Email marketing is basically as old as, well, email. But while many older internet marketing tactics have slowed in success rates, email marketing remains a valuable (and competitive) piece of almost every brand’s marketing success.
Like everything in life, there’s good email marketing, and there’s bad email marketing. Today, we’re going to explore a few essential email examples for your ecommerce business.
A welcome email is an opportunity to make a great first impression on someone who signs up for your email list. They’re famously effective as a marketing tool. Mailchimp claims that they garner five times more orders than a standard bulk email.
Example: Get Started
For example, Audible has a classic “get started” welcome email. The user has already paid for the service or signed up for a trial, so Audible wants the customer to listen to their first audiobook.
Their welcome email also offers suggestions for the user’s first download. They’re all three popular titles, but knowing Amazon (who owns Audible), these titles may have been picked based on the user’s interests. This is significantly more advanced than most welcome emails, but more likely to result in one of those titles or more being added to the user’s account.
Welcome email special offers don’t have to be big. For example, Teva sends a welcome email which includes a modest 10%-off coupon for new email list subscribers.
This welcome email keeps the copy short and sweet. It even includes examples of their popular styles, which were possibly the reason you signed up in the first place.
Content-based welcome emails are a little rarer with ecommerce businesses, but they can still be an effective tool. Studio, a fitness app, sends an automated welcome email when someone signs up for a 2-week trial.
This isn’t a normal welcome email. It doesn’t even look like an automated ecommerce email, which gives it a personal touch. The content itself is sincere and heartfelt, and probably a story a lot of those who sign up for a fitness app can relate to.
As an ecommerce business, a pretty significant chunk of your emails is likely going to be promotional. Promotional emails are any email that promotes the sale of your product. This could be new product announcement emails, a featured product of the week, new product in-stock notifications, and more.
This email from Crowd Cow, an online seller of high-quality meat, announces a new product in advance of the holidays. It gives a brief description of the product and includes a link to a video to show you exactly how to cook the A5 Japanese Wagyu they’re selling. It’s a smart tactic to quell any concerns customers might have about cooking with a product they’re not used to.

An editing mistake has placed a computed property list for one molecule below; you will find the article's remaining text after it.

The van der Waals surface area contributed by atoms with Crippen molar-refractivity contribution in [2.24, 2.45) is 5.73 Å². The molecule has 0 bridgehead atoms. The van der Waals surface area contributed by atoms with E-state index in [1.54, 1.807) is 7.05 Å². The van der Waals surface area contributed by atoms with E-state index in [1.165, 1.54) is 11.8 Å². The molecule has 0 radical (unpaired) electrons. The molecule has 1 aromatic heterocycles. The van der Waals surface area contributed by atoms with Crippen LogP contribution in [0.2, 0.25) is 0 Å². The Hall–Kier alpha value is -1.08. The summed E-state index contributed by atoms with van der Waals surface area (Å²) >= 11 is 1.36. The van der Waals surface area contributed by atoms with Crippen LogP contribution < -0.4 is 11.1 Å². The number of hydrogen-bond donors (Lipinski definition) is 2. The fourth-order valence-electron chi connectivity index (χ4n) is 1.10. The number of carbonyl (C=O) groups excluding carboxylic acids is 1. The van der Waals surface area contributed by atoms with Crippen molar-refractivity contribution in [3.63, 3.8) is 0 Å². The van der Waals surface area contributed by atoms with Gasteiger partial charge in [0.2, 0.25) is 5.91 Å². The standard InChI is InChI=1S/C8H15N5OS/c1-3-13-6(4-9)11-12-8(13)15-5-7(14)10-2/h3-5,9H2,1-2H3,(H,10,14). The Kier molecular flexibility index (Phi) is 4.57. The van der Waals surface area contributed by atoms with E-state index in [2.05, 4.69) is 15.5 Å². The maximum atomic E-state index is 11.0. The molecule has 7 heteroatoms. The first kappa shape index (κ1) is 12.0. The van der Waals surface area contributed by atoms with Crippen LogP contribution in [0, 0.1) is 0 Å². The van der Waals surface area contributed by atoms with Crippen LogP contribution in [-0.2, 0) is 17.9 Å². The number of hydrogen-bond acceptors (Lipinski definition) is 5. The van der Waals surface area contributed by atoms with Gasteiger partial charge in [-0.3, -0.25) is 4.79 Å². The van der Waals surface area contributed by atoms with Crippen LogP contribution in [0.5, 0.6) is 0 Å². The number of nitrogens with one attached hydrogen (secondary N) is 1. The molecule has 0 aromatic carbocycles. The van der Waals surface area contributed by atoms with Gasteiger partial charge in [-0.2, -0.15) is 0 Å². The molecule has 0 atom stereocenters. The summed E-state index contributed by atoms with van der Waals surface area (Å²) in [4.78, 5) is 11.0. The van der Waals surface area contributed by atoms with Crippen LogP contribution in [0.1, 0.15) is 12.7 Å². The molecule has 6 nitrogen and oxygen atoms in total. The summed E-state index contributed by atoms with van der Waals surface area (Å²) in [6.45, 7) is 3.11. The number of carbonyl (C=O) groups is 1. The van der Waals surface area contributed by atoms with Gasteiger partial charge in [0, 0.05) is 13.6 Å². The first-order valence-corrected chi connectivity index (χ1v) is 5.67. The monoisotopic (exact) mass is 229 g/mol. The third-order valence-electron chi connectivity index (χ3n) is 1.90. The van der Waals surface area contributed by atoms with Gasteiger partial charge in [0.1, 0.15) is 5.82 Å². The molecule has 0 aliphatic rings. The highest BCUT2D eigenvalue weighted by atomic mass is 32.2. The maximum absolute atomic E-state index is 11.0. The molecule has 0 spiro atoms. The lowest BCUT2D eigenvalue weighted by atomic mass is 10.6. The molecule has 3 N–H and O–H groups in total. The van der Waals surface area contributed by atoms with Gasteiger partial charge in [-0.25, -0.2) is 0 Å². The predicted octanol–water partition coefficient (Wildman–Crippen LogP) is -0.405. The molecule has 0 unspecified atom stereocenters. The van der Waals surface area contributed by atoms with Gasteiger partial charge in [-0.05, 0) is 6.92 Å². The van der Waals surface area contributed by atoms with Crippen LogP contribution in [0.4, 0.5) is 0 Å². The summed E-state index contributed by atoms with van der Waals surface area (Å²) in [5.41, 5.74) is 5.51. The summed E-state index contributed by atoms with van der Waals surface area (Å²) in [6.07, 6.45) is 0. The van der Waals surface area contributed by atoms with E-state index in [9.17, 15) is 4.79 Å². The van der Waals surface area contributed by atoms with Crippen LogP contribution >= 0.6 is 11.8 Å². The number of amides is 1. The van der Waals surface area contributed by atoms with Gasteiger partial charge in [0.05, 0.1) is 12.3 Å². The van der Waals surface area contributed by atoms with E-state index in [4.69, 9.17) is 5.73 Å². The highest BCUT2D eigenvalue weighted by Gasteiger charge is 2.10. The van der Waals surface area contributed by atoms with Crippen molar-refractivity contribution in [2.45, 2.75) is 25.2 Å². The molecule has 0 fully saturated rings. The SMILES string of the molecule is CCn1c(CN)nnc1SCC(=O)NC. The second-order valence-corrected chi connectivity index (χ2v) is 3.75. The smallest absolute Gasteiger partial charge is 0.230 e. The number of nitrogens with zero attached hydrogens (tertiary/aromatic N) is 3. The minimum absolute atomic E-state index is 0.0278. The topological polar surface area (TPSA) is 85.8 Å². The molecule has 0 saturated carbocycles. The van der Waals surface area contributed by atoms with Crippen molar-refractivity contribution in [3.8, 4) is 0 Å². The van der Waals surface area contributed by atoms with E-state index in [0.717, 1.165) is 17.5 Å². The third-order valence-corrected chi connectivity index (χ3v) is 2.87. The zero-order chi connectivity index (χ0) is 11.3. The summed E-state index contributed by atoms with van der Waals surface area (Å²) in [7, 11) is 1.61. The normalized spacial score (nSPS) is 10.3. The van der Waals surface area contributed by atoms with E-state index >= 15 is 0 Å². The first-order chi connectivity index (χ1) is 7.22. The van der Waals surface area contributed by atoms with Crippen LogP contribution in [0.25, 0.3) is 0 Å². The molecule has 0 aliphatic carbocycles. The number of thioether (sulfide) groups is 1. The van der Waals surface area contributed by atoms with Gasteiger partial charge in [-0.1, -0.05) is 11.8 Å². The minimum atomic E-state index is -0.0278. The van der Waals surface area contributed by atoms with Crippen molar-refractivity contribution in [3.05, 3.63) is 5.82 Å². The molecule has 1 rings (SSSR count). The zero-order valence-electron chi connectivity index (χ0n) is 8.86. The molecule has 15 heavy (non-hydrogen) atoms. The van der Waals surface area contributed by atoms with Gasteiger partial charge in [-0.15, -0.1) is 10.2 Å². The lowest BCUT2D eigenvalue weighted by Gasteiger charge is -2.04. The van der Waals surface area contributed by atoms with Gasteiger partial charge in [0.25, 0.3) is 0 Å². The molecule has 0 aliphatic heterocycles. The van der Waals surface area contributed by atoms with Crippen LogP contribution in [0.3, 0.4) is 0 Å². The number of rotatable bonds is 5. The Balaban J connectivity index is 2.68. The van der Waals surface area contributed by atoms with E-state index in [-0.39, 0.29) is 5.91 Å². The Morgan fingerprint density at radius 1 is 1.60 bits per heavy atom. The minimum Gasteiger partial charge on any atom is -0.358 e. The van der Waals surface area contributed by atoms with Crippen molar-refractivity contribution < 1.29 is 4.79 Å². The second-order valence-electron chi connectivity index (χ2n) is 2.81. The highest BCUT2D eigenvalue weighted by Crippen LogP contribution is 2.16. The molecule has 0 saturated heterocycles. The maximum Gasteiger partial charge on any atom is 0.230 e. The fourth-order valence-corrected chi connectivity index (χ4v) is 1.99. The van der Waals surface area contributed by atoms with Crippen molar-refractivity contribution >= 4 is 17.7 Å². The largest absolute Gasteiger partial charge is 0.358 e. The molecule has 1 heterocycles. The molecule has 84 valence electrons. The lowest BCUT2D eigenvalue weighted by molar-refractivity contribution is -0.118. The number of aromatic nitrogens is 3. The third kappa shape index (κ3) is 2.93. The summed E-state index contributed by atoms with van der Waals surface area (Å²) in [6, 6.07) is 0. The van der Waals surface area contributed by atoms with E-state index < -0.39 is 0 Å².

Keeping in a more traditional holiday mindset, the email ends with a reminder to buy a pasture-raised Thanksgiving turkey before Crowd Cow sells out.
Teysha, a clothing company that sells shoes that incorporate hand-woven textiles, are known for their boots. They recently sent an email to their list to promote a new product—framed textiles.
Unlike the Crowd Cow email, there’s nothing educational about this email. Followers of Teysha likely already know that their textiles are handwoven in Guatemala by artisans who are paid a living wage by the company. All Teysha needs to do is choose high-quality images of their best work, and their dedicated fan base will know exactly what they’re getting.
Access to discount codes and coupons is a big reason a lot of people join email lists for brands they like. Any ecommerce business owner would be remiss not to send out an occasional special offer for email list subscribers.
Offers don’t even have to be exclusive to those on the email list. This example from Homage, a T-shirt company known for their vintage styles, isn’t just for their subscribers. It’s a site-wide discount that’s applied without using a discount code. However, those on the email list are likely to appreciate the heads-up on this deal.
There are a few things about this email campaign that make it a great example of a discount email. Firstly, the deal that customers are getting is clear. You get a four-pack of mystery tees for $42. The terms are also clear. The deal is only good for the day this email was sent and only available while supplies last. The imagery is also on-brand for Homage. It’s a funny image for a company that excels in selling sometimes humorous and often sarcastic or ironic T-shirts.
The below email from Levi’s is similar in a lot of ways to the Homage email. It’s a simple, on-brand image with big text at the top detailing exactly what the sale is. Customers can save 30% on their order and get free shipping if they use a discount code by the end of the day.